Friday, November 23, 2012

Misfit Cavalry

Brigadier General Albert G. Jenkins
          Anyone who has done much reading on the Gettysburg Campaign has probably come across material relating to the Confederate cavalry blunders that aided the Army of Northern Virginia in nothing short of defeat at Gettysburg.  The argument has been raging since those fateful days in July of 1863.  Any student of the campaign knows about JEB Stuart's misgivings (that is depending on your side of the fence) in regaining contact with the boss.  Stuart truly has become the scapegoat to many people regardless of whether or not his actions were wrong or right.  Besides the discussion of Stuart's shortcomings though, Robert E Lee still had plenty of cavalry moving with the army and I would argue that maybe the fault rests with the commanding general alone.  A more concerted use of the cavalry he had at hand could have made the difference.  In regards to Stuart, as we know to be true in other situations with Lee at Gettysburg, sometimes a more stringent exercise of command may have been necessary.  But that brings us to our topic of the week, Lee's misfit raiders, the troopers of Albert Gallatin Jenkins command and their role in the Gettysburg Campaign.  This single brigade of 1,300 men was very close to directly impacting the course of what we now know as the largest battle of the entire Civil War.  The "stars in their courses seemed against them" though.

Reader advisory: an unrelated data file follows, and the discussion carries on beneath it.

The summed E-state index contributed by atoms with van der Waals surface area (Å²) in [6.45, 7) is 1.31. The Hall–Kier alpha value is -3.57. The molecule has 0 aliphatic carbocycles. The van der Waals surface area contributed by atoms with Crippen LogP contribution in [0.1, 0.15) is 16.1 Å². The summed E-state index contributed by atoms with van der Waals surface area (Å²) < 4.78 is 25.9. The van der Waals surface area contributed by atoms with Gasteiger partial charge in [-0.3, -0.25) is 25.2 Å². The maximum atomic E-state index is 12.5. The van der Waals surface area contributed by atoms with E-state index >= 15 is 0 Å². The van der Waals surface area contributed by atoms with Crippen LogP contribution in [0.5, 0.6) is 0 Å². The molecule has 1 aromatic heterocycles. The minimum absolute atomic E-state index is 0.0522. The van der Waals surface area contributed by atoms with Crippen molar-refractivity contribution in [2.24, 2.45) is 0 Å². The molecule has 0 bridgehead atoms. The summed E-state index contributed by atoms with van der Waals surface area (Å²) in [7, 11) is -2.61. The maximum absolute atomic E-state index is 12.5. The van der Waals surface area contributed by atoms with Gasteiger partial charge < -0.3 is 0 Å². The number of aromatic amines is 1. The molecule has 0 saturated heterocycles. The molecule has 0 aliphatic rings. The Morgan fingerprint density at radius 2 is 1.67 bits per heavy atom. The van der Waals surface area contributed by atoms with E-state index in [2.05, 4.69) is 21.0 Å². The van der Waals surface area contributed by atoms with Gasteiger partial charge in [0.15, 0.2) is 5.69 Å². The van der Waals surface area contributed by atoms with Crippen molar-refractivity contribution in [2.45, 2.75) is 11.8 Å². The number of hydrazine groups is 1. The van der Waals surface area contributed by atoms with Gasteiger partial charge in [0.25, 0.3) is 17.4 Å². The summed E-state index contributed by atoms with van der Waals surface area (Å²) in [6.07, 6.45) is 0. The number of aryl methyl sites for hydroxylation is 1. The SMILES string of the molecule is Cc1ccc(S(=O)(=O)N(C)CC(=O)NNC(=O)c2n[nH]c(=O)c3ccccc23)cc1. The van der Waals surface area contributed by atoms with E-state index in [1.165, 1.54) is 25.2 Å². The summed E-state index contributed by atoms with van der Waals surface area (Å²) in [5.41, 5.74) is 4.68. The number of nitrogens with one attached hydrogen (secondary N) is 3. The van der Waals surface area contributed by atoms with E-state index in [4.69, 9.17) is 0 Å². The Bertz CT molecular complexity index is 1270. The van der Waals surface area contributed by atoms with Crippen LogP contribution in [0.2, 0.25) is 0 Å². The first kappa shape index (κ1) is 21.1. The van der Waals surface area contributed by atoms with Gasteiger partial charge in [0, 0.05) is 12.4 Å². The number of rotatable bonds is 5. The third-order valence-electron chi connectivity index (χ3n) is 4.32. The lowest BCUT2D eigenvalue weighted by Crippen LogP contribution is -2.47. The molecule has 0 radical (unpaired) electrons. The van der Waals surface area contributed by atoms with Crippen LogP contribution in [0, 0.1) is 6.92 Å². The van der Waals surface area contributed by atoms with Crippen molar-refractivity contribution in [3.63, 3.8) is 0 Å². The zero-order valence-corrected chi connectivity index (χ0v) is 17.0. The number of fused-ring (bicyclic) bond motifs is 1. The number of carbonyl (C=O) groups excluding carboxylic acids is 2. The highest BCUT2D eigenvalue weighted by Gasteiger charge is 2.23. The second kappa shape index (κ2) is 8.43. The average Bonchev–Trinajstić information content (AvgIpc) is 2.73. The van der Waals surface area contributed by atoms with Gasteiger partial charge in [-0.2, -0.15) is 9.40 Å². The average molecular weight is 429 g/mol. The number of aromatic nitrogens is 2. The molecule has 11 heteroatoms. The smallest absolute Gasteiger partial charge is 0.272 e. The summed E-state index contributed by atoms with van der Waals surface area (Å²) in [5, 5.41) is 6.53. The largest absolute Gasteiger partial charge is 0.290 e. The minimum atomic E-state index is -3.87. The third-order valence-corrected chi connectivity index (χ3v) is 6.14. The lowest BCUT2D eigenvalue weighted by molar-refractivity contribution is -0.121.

Downtown Chambersburg, PA
          Jenkins was a Brigadier General at the age of 32 years old and despite some of the negative feedback nudged towards his command, he was a very bright young man.  From Greenbottom, Virginia, he graduated from Jefferson College and also attended Harvard University in the study of law.  Before the outbreak of the great rebellion he was holding a seat in the United States Congress dating to 1857, finally resigning to offer his services to the Confederacy in 1861.  He was a delegate to the first Confederate Congress, but decided his services were best utilized in the field.  He quickly rose to the rank of Brigadier General and was relied on heavily through the early stages of the war, leading mostly raiding details in Kentucky and Ohio before being recalled to the east by Robert E Lee himself.  Lee used Jenkins men hard in the Shenandoah Valley, but that was all a distant memory by the summer of 1863.
          Jenkins led a colorful band of troopers to say the least.  Not known for their dash and elan in comparison to Stuart's troopers, the men under Albert Jenkins were a bit of a rag-tag bunch.  Regardless of outward appearance and despite their lack of complete subordination to military protocol in every detail, they were experienced soldiers by June of 1863.